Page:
On November 10 the CDC shifted advice on mask wearing.4 Now masks protect the wearer, too. It’s a bit late to get the message out. With state case counts surging nine months into this pandemic it’s suspicious that now masks are for personal protection, especially when Joe Biden is trying to sell his national mask mandate.
6. Contract tracing doesn’t matter if everyone is infected.
The contact tracing problem is a lot like mask wearing. People may not take the time or be honest with contact tracers. If Biden makes good on his suggestion to make this Washington’s task, how many will feel safe discussing their close contacts with the feds?
It is human nature to assume you, your friends, and your family are safe and won’t make you sick. It’s also completely understandable to worry about discussing your friends with the government because you don’t know what could be done with the information weeks or months down the road. We live in a litigious society. What will happen when the data gets out and personal injury attorneys connect the dots long after the pandemic is over?
7. Chicago’s new color coded travel ban.
The CDC wasn’t the only public health agency to update it’s guidelines on November 10.5 Chicago revised its emergency travel order. Now banned states are color coded. There is only one problem. There are no states anywhere close to Illinois where travelers into the city don’t have to provide a negative test result or begin a 14-day quarantine.
This doesn’t make much sense when you think about how bad the COVID situation is in Illinois. I can’t imagine why anyone would risk traveling here, but if they do evasion will be the name of the game. The city threatens fines for non-compliance, but how do you enforce a travel ban? Do you profile license plates and airport arrivals? I thought Democrats were against profiling.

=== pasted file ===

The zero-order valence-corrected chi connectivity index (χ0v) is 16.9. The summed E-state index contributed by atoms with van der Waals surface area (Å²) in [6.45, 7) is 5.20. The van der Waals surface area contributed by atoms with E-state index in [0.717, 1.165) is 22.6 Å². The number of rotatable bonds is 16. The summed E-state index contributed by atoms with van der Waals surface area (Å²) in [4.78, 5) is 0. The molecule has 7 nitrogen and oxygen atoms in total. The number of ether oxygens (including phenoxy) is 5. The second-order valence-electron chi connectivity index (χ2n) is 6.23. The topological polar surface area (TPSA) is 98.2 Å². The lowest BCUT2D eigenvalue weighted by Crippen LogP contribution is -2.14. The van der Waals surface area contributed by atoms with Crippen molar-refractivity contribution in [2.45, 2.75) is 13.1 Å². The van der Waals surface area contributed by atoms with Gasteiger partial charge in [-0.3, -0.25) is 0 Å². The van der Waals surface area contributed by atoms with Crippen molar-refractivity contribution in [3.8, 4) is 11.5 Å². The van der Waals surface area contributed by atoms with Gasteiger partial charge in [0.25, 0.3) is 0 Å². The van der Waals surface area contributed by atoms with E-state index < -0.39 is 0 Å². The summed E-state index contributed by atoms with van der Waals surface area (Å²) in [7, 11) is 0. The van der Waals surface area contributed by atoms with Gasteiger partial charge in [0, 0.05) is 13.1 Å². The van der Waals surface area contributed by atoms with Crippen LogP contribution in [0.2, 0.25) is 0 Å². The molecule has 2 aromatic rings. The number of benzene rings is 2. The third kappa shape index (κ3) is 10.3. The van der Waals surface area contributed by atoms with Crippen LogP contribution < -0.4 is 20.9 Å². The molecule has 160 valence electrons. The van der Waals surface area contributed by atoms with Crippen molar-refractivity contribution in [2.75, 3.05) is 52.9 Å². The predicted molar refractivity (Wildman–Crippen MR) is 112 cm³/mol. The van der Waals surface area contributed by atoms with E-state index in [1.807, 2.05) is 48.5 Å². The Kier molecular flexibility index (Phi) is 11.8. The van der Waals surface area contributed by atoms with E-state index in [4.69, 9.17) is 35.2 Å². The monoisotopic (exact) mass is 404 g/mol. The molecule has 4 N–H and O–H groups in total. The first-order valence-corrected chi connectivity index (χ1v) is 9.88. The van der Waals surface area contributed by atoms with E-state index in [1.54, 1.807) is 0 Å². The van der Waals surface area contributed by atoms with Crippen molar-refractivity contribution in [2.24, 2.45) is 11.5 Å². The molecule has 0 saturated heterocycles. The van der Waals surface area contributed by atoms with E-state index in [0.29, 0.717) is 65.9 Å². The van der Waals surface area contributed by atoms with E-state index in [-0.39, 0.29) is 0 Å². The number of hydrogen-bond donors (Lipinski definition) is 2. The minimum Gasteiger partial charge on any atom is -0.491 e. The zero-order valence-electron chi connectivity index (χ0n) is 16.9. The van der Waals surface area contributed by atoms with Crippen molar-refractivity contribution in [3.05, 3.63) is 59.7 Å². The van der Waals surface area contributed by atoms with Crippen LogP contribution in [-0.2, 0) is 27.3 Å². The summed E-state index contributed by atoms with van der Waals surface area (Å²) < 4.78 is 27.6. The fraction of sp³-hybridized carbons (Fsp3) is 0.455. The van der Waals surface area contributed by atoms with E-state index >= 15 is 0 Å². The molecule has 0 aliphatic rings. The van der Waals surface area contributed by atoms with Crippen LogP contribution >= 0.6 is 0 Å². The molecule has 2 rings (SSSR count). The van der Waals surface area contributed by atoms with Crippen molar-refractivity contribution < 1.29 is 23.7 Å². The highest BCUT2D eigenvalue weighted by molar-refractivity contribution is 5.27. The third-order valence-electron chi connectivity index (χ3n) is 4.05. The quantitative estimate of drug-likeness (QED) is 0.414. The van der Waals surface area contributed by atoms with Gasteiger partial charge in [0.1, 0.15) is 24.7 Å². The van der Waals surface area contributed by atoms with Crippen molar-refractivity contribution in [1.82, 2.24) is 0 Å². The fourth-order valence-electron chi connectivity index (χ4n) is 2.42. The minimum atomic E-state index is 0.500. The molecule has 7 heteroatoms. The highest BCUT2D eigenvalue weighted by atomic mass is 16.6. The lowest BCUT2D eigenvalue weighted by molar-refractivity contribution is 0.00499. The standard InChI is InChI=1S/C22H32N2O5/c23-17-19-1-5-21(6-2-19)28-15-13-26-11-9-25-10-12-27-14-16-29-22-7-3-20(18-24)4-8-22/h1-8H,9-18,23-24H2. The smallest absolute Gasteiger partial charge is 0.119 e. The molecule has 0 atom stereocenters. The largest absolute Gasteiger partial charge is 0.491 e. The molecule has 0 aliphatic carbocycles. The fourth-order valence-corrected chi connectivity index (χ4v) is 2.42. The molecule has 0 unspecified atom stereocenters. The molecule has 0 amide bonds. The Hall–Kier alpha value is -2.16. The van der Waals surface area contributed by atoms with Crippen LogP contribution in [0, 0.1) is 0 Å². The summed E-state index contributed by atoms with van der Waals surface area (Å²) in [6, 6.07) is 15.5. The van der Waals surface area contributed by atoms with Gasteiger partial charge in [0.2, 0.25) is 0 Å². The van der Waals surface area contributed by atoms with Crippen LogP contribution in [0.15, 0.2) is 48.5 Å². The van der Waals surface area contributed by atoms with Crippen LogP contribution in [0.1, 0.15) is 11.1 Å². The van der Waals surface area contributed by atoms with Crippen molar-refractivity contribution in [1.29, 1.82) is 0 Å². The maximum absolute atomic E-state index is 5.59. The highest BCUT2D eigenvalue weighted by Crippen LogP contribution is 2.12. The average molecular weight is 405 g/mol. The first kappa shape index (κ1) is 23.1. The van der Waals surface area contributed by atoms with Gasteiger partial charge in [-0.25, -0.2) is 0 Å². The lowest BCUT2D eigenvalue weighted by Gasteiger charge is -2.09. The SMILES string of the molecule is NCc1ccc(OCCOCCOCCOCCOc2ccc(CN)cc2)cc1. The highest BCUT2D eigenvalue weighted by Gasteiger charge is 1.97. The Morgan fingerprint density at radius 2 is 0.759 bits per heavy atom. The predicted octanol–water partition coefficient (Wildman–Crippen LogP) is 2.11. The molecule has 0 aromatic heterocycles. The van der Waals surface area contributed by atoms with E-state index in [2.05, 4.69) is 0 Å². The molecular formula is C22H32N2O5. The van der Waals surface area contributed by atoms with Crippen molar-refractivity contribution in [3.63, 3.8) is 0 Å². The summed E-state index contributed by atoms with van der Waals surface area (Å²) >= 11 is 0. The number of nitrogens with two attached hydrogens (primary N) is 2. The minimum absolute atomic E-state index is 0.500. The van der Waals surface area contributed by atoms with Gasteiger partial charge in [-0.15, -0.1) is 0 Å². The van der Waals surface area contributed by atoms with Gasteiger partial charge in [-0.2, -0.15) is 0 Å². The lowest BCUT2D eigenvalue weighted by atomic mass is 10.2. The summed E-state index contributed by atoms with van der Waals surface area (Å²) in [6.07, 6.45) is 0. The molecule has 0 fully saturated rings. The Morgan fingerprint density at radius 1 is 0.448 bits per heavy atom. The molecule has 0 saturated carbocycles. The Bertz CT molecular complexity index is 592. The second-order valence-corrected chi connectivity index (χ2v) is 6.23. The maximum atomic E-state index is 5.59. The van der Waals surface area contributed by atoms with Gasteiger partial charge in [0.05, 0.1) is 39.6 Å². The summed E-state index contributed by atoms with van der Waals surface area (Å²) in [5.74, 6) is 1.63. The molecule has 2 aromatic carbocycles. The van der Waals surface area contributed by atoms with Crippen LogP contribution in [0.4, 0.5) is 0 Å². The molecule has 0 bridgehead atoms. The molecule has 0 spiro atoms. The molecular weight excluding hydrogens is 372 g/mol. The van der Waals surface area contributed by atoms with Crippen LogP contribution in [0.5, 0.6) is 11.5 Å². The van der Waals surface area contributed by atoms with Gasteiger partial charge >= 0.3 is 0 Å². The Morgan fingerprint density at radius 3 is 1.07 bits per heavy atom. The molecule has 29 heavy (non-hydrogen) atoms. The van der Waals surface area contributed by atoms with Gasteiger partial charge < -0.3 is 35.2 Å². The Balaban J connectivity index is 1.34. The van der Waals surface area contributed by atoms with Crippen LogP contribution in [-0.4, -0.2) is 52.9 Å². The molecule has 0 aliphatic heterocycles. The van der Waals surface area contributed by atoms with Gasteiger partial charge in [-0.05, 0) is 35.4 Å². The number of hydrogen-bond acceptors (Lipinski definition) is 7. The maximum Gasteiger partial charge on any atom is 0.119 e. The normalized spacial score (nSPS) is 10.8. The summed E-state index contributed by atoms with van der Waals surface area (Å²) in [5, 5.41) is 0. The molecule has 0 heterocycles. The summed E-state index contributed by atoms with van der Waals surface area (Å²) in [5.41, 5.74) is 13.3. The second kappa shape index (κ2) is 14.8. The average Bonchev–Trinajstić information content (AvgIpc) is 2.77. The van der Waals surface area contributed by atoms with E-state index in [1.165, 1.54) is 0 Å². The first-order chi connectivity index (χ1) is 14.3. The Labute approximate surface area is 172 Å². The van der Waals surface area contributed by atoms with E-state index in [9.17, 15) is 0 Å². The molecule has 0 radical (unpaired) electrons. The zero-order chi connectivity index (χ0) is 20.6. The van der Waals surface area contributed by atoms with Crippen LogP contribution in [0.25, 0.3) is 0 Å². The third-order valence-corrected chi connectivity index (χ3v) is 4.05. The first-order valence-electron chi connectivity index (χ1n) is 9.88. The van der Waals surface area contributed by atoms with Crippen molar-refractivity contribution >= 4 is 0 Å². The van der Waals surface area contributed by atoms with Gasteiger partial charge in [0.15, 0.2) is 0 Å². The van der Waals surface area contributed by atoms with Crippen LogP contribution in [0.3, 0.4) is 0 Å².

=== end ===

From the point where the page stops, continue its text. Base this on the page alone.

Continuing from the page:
If you aren’t going to enforce the travel ban get rid of it. Like other state public health regulations it would make more sense to just assume 100% of the population in America is a death sentence for anyone who comes close. Proceed at your own risk.
Public health needs to do what it promised: protect us from a pandemic.
The CDC and state public health departments ratchet up the fear index but they have little to offer to keep us safe. Consider the uncertainty over aerosol transmission. Aerosol spread is still the elephant in the room, the really bad possibility no one wants to hear. Now we’ve heard from the CDC that airborne transmission happens but we still don’t know how much to worry.
Mixed public health messages do provide one clear guideline. DON’T. Whatever it is you’re thinking of doing, just don’t do it. Don’t even breathe if you can help it because the air might be full of poison mist that the crappy bandana you tied over your face is woefully incapable of stopping from killing you dead despite your youth and good looks.
This is not very helpful messaging, but it’s what we have despite state pandemic response plans and this bold statement from the CDC:
Every community in the U.S. must be ready to respond to a pandemic, natural disaster, or chemical or radiological release. Our action – or inaction – in this area directly impacts the health of the American people and is a matter of national security.6
The agency declares that a well prepared country:
Can stop outbreaks before they become epidemics.7
Words are easy. Living up to them can be hard. We weren’t prepared for this pandemic. Instead of making headway after nine months many states including Illinois are worse off than ever. Would better public health guidance have made a difference? Governor Pritzker tells us there is light somewhere at the end of this dark tunnel, but we don’t know when.
In the meantime, go stand in line for your flu shot and remember: your family are the people most likely to kill you.
UPDATE November 13, 2020: Pritzker, Lightfoot contradict their own restrictions
In her usual threatening, confrontational style Chicago Mayor Lori Lightfoot brought the hammer down on Chicago yesterday.